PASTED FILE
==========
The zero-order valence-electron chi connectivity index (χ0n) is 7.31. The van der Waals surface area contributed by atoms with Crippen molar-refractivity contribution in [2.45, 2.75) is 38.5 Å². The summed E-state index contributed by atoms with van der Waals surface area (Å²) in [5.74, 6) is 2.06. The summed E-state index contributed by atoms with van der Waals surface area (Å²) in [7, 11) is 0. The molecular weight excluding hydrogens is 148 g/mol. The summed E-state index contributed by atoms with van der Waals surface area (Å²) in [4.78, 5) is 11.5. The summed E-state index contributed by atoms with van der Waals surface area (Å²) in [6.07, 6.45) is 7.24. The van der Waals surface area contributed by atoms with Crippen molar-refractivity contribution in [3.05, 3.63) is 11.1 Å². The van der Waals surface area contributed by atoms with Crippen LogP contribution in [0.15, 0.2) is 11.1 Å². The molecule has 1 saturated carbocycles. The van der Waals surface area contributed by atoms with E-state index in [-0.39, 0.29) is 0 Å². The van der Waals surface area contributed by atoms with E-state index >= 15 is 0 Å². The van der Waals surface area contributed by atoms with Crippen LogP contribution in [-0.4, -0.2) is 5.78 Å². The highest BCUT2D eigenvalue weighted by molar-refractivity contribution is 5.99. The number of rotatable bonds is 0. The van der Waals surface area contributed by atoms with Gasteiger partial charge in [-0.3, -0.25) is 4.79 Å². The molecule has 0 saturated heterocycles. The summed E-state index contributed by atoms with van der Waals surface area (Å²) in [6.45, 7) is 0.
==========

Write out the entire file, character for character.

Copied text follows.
The zero-order valence-electron chi connectivity index (χ0n) is 7.31. The van der Waals surface area contributed by atoms with Crippen molar-refractivity contribution in [2.45, 2.75) is 38.5 Å². The summed E-state index contributed by atoms with van der Waals surface area (Å²) in [5.74, 6) is 2.06. The summed E-state index contributed by atoms with van der Waals surface area (Å²) in [7, 11) is 0. The molecular weight excluding hydrogens is 148 g/mol. The summed E-state index contributed by atoms with van der Waals surface area (Å²) in [4.78, 5) is 11.5. The summed E-state index contributed by atoms with van der Waals surface area (Å²) in [6.07, 6.45) is 7.24. The van der Waals surface area contributed by atoms with Crippen molar-refractivity contribution in [3.05, 3.63) is 11.1 Å². The van der Waals surface area contributed by atoms with Crippen LogP contribution in [0.15, 0.2) is 11.1 Å². The molecule has 1 saturated carbocycles. The van der Waals surface area contributed by atoms with E-state index in [-0.39, 0.29) is 0 Å². The van der Waals surface area contributed by atoms with E-state index >= 15 is 0 Å². The van der Waals surface area contributed by atoms with Crippen LogP contribution in [-0.4, -0.2) is 5.78 Å². The highest BCUT2D eigenvalue weighted by molar-refractivity contribution is 5.99. The number of rotatable bonds is 0. The van der Waals surface area contributed by atoms with Gasteiger partial charge in [-0.3, -0.25) is 4.79 Å². The molecule has 0 saturated heterocycles. The summed E-state index contributed by atoms with van der Waals surface area (Å²) in [6.45, 7) is 0.